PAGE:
A couple of weeks ago when I wrote about Disintegration I mentioned that it comes in second behind this album for the Saddest Pop Album Ever award. I had not heard it for maybe ten years when I wrote that, but now, having listened to it again in preparation for writing this, I'll stick with that opinion. More importantly, of course: it's really beautiful.
It's credited to Julee Cruise, who is primarily a singer, but it's really a collaboration among her, Angelo Badalamenti, and David Lynch. If you've seen Twin Peaks, you've heard parts of it, and will have a good idea of what to expect, not only in purely musical terms but in general atmosphere. You'll remember the haunting instrumental theme music, written by Badalamenti. The song "Falling" on this album is that music, with lyrics. Pretty simple lyrics, but very powerful with that melody, ending with the simple question "Are we falling in love?" on that last rising phrase of the melody.
Some of David Lynch's work has a quality which I've described as "bent nostalgia" and which I suspect is most powerful for people of a certain age--people who can remember the America that existed between the end of the Second World War and the revolutions of the late '60s, and the pop culture of that time. It must be available to younger people, too, in some fashion, because some do seem to get it. It references certain visual and musical motifs of the time, but gives them an odd, dreamy, and sometimes sinister twist. The heavily reverb-ed guitar in the Twin Peaks theme is a good example: it sounds like Duane Eddy on opium. That aspect of this album is presumably mostly the work of Angelo Badalamenti, but I'd be surprised if Lynch didn't have a good deal of influence. The song credits assign the lyrics to him and the music to Badalamenti, but he has some musical ability himself and has released a couple of albums under his own name (which I haven't heard). So I figure that at the very least involved he was involved with the music itself to the extent of saying "Yes," "No," "More of that," etc.
You could call it a concept album, even a narrative. The concept is an old, old one: lost love, a broken heart. The songs, all in first person, begin with the moment of falling in love, then move on to abandonment, desperate yearning and loneliness, and something close to despair, with just a hint of acceptance in the title of the last song, which also comprises its last words: "The Word Spins." It all seems superficially fairly straightforward and simple, but as in some of David Lynch's superficially conventional and even banal scenes, there is an atmosphere, and subtle twists. that give it a deep and powerful resonance--at least for those of us who are susceptible. And I would say now, listening to it with the printed lyrics in front of me, that there are profundities in that simplicity.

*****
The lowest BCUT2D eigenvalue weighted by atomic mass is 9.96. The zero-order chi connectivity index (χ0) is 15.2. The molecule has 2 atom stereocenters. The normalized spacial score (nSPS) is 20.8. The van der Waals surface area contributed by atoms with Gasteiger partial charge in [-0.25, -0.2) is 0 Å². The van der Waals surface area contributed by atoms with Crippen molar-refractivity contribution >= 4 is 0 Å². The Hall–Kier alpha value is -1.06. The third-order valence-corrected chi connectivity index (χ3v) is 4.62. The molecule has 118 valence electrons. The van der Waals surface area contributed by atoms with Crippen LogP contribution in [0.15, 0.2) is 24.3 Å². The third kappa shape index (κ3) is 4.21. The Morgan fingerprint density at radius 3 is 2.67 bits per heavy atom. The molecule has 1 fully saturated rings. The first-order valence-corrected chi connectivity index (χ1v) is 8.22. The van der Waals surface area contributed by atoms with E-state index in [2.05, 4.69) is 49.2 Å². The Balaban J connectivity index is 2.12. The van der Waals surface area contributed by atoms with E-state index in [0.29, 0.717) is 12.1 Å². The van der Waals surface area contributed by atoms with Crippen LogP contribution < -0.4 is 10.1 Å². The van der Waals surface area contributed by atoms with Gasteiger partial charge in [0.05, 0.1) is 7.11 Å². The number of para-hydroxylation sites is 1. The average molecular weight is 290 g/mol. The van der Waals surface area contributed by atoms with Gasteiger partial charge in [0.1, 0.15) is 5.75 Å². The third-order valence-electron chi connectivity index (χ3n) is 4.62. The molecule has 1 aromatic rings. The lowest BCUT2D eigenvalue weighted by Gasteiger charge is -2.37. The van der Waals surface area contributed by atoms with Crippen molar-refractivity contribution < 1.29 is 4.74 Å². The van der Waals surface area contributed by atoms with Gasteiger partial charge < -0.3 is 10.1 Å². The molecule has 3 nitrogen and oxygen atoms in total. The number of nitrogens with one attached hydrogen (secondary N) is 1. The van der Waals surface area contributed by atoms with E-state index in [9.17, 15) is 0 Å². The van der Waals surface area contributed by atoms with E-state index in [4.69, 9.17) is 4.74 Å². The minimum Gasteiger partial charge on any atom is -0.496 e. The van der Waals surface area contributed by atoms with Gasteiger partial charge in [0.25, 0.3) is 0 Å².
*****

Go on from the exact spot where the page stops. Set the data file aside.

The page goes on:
I first heard it in roughly 1992 or so, on the radio program "Schickele Mix," in which Peter Schickele, aka P.D.Q. Bach, played a variety of music centered around a particular musical concept or technique. Most of it was classical, but he would throw in a bit of pop and folk here and there. I was transfixed when I heard "Rockin' Back Inside My Heart."
That last bit really touches me, that little reminiscence of the simplest and sweetest of moments. And it's clear that the singer is remembering something lost, not found. It occurs to me now that what makes it so powerful is not that it describes or expresses those moments so well as that it describes and expresses the experience of remembering them. This, possibly, is where one's age plays a part: the music touches on a specific cultural past, and is probably more powerful for anyone with a personal memory of it.
By the time the song was over I was listening eagerly to find out who it was. I had never heard of Julee Cruise and never seen Twin Peaks, though I was somewhat aware of David Lynch's reputation as a very...challenging filmmaker. A few years went by before I actually acquired the album--this was during my years of buying very little music--and many more before I saw Twin Peaks, which only added to my appreciation of the album. I probably haven't heard it more than half a dozen times. For me it's not something to be played casually. Its mysterious sadness and its strange and fragile beauty might be spoiled by overexposure, and anyway it's only appropriate for certain times and moods.
As I've said about several of the albums I've reviewed in this series, if you like the tracks I've included in this post, you will surely like the whole thing, so I'll leave it for you to discover rather than including more samples here.
A few weeks ago I picked up from the local library's discard table The Rolling Stone Album Guide. I've disliked Rolling Stone since the '70s, when I realized it had become in essence an upscale fashion magazine, and would never have paid money for this book, but figured that the magazine does have some good critics and so there ought to be some worthwhile reviews in the book. Today I looked up this album in it. The reviewer gives the album two out of a possible five stars, indicating that the work in question is a "failure." Here is the entire review, which is, as far as I can recall, the single most wrong-headed and obtuse opinion of a piece of music that I've ever encountered:
With a voice that rarely rises above a whisper and a songbook (lyrics by David Lynch, music by Angelo Badalamenti) wreaking [sic] of camp and irony, Cruise comes across as a sort of post-modern Claudine Longet--an amusing concept, to be sure, but hardly worth an entire album.
The review at Allmusic is much better.
--Mac is the proprietor of this blog.